Wherefore art thou Romeo? Well, not on the rugby field
Graeme Murphy is to be the choreographer for a new film, Tackling Romeo.
The film is a remake of Kick, an Australian movie released in 1999. Kick was set in Australia and while the new version follows much the same plot, it is set in the United States.
The co-producers are Steve Turnbull and the dancer, Josef Brown, while the director and co-writer is Lynda Heys.
Many dancers have auditioned for roles in the movie that tells the story of a high school student and rugby star, Bobby Sherwood, and is set in an exclusive boysâ€™ prep school in Connecticut, in a small dance studio in Jersey and at the Lincoln Centre in New York.
Bobby has to choose between his obligations to his rugby team (yes, they do play rugby in the US) and his passion for dance. He secretly rehearses with a small ballet company for its production of Romeo & Juliet.
The sport-ballet connection is one that Murphy knows well, having choreographed Beyond Twelve for the Australian Ballet in 1980, a work described as â€śa look at a dancerâ€™s life, from larky football-mad boyhood to young love and early success through to a hard-earned, lonely maturityâ€ť.
Kick, the original film, was also directed by Lynda Heys and starred Russell Page, Rebecca Yates, Martin Henderson, Radha Mitchell, Jason Clarke and Paul Mercurio.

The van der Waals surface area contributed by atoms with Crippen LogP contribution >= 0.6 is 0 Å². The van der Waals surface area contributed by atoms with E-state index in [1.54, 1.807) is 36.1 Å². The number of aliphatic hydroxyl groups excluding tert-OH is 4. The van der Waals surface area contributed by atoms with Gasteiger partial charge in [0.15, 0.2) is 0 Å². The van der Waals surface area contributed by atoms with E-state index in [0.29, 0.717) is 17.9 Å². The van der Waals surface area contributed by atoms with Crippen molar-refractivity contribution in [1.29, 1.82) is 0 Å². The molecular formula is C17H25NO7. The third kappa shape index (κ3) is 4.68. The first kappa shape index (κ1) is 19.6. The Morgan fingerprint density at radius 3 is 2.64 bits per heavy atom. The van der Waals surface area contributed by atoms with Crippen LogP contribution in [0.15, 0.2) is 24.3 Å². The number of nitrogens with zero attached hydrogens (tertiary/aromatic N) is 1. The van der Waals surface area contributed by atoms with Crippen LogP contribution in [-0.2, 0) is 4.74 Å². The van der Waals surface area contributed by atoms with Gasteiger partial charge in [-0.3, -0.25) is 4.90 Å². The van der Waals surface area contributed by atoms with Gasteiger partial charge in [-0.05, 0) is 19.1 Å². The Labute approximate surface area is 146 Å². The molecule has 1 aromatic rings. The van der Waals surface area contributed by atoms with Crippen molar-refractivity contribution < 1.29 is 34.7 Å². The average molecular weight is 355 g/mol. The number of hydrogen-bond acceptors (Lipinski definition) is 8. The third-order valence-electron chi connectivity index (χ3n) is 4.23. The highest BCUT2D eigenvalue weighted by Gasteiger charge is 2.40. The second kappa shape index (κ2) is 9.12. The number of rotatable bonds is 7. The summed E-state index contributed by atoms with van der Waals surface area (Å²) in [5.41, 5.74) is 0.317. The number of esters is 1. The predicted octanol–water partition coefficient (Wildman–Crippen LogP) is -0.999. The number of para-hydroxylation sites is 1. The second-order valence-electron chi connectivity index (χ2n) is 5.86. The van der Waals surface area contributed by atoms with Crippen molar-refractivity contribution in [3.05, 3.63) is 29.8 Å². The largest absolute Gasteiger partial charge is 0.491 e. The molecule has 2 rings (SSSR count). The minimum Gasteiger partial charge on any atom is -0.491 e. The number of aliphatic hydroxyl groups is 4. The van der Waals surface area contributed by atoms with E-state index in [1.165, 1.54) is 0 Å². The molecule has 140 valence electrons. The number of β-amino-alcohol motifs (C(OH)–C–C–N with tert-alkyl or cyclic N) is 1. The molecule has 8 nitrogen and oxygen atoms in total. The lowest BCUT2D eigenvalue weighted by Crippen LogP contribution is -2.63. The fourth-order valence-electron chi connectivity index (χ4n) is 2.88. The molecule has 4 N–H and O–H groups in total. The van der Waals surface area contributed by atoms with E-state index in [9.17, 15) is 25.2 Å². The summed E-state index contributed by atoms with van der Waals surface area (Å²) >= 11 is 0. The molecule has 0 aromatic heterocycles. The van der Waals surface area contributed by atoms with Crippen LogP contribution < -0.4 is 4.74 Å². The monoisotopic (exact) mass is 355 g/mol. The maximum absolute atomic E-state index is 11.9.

Tacking Romeo is based on the directorâ€™s cut of Kick, but there appears to have been a convoluted back story as Tackling Romeoâ€™s Facebook page (not updated since 2013) says:
â€śThe release cut of the original film was not our vision for this movieâ€¦ the story was cut back by at least 30 minutes, the development of the love story removed, the dance pieces slashed to create simplistic montages, and if you can believe it, our music and songs replaced with songs that were out of time with the dancing! If you look hard on the internet you may even find a copy of the released cut. Again this is not our cut! Please don’t watch it. It has taken us a decade, and a lot of inside support, to get the rights back to our film. But it’s a story we love. A story worth telling. And a story we hope will touch and stay with you long after the final credits fadeâ€ť.
A stage musical may also being developed concurrently with the production of the film.